Re: [Roll] AMI applicability: storing/non-storing.

Michael Richardson <> Mon, 04 November 2013 21:47 UTC

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From: Michael Richardson <>
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Date: Mon, 04 Nov 2013 16:47:17 -0500
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Subject: Re: [Roll] AMI applicability: storing/non-storing.
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{I deleted this email by mistake from my inbox, so I had to go back to the
archive to get a copy of it}
The original thread is here:

I asked about:

    >> As a result, different AMI deployments can vary significantly in terms
    >> of memory size, computation power and communication capabilities.  For
    >> this reason, the use of RPL storing or non-storing mode SHOULD be
    >> deployment specific.  When meters are memory

   mcr> a manufacturer that wishes to make meters for more than one
   mcr> market/RFP would nee d to put in enough memory for the worst case
   mcr> storing situation.  So the advice here is empty. And how many
   mcr> routes is enough?

Daniel gave a well written overview of the considerations about how much ram
to use, and I can't disagree with any of it.  The thing is, one of the
purpose of the applicability document it to make it clear how to use RFC6550
in a particular situation.  There are very very very real needs for a
document (specificallly, a "performance specification" to use language from
trade agreements) that can be used to procure product.  This is what we are
here for: to write specifications.

It seems to me that the AMI applicability statement is still overbroad in
scope if it is not possible to answer the question of storing or non-storing.

As such, in order to progress here, I think that we need to define clearly
what kind of network we are talking about here.  If that excludes some
network that someone cares about, then we need another document.  

Let me suggest some constraints.
1) lets deal with powered electric meters only as routers
   (unpowered meters -- water -- which operate on batteries may be leaf nodes

2) lets deal with (sub-)urban housing densities. (so this rules out 47 story
   apartment buildings in Manhatten until someone either writes another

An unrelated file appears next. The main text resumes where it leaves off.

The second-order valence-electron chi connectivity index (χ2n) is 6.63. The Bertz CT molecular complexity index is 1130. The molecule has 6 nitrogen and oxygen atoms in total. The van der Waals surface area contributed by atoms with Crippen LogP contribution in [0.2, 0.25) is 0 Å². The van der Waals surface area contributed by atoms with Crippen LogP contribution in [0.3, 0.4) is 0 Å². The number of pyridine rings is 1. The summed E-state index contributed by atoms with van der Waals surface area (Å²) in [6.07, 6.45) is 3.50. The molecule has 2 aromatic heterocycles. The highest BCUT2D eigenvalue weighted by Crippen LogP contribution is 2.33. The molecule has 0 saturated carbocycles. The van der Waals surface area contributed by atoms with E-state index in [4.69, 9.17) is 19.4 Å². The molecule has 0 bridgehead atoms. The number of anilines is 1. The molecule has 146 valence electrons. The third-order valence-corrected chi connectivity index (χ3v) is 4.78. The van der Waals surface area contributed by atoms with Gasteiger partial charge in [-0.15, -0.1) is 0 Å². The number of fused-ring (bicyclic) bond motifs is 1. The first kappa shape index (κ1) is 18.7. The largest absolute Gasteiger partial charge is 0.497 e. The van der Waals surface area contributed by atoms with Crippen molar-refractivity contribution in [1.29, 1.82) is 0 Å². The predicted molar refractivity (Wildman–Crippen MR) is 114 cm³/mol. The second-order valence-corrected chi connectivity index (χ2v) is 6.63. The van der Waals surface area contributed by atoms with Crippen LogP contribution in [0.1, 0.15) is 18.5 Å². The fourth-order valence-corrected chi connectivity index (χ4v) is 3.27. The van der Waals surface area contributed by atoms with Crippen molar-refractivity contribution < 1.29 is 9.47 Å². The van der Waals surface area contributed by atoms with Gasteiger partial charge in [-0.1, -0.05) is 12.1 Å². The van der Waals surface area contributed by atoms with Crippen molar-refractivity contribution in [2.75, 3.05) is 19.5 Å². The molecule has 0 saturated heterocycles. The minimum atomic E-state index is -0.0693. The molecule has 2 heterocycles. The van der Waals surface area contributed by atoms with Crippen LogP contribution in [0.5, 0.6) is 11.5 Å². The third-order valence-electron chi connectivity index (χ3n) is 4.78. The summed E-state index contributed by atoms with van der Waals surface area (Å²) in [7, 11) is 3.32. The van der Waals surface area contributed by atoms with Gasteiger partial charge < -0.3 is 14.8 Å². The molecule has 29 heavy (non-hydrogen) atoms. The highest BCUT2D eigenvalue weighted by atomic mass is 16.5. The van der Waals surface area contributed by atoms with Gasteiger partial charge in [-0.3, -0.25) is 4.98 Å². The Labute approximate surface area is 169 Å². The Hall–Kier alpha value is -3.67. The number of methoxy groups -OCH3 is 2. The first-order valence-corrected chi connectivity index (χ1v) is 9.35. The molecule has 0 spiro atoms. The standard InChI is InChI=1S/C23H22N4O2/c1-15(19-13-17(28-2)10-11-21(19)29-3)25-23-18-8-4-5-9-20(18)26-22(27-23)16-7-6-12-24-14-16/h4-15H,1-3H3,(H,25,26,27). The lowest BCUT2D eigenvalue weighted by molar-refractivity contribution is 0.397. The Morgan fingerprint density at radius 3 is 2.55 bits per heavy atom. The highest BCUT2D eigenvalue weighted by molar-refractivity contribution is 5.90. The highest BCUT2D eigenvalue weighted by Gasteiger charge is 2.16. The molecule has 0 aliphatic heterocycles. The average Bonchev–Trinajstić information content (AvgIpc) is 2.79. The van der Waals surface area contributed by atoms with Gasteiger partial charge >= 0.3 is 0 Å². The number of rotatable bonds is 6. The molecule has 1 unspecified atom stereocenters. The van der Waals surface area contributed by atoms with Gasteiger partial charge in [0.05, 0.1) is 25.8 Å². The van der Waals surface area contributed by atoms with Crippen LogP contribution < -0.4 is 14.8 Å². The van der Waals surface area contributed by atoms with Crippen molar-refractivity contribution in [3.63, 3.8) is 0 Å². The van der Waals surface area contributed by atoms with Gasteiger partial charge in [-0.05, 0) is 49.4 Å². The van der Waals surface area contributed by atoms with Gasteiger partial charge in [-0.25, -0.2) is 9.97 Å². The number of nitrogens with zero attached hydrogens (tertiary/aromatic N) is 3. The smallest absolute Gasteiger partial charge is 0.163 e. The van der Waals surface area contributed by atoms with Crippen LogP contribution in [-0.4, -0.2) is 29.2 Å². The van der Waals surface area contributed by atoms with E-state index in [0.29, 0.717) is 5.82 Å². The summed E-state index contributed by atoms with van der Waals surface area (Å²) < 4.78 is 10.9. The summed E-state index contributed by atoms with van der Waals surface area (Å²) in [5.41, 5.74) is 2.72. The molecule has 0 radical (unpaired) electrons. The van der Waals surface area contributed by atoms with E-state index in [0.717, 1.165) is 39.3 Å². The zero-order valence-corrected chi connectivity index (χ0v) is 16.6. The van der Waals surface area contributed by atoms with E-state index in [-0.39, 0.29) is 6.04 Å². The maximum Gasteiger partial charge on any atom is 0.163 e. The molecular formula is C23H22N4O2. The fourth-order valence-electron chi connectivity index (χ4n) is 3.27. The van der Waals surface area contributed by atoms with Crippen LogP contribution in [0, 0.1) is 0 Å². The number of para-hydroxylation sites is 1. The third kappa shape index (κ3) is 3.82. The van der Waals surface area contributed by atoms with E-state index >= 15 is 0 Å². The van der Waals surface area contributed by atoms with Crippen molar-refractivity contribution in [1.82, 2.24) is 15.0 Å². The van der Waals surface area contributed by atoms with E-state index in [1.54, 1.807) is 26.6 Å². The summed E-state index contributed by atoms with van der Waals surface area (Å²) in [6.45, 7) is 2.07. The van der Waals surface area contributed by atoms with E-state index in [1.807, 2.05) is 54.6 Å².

document, or shows that the numbers we picked will work)

3) let's decide on storing mode and decide upon 64 route entries, 
   and see what happens for the 1000 nodes described in the Cisco experience document

(I'll bet somehow has simulator published results that support or update this

 - 51% of nodes were 1 hop away
 - 30% of nodes were 2 hops away, etc...

100-51% of 1000 = 490 nodes need to be reached by a 1st rank node.
There are 510 first rank nodes, so on average each 1st rank node needs to
have 1 route entry for one of the 490 downstream nodes.  That's << 64!

(I assume that the root node is special, and has more capacity)

Based upon another diagram I saw about how meters might mesh down a street in
a linear fashion, and taking my street as an example (my meter is smart, but
not IPv6), there are approx 12 houses on my side of the street on my side of
the block.  So, the house nearest the root needs 12 routes, and the depth of
the three is 12.   I assume that the ETX across the street or onto next block
is too poor to bother.

I'm not claiming that my numbers are sane, I'm just saying that we absolutely
need to have a number here.

    Daniel> memory resources, and so on. As an example, although an AMI
    Daniel> platform for US mar ket is sharing some in common with an AMI
    Daniel> platform for EU market, their requirem ents/constraints,
    Daniel> functionalities and applications can be significantly differen t.

Then, let's please write two documents.

I also want to point out, if one has power, then number of bits on the wire
might not matter as much, and non-storing mode may be good.

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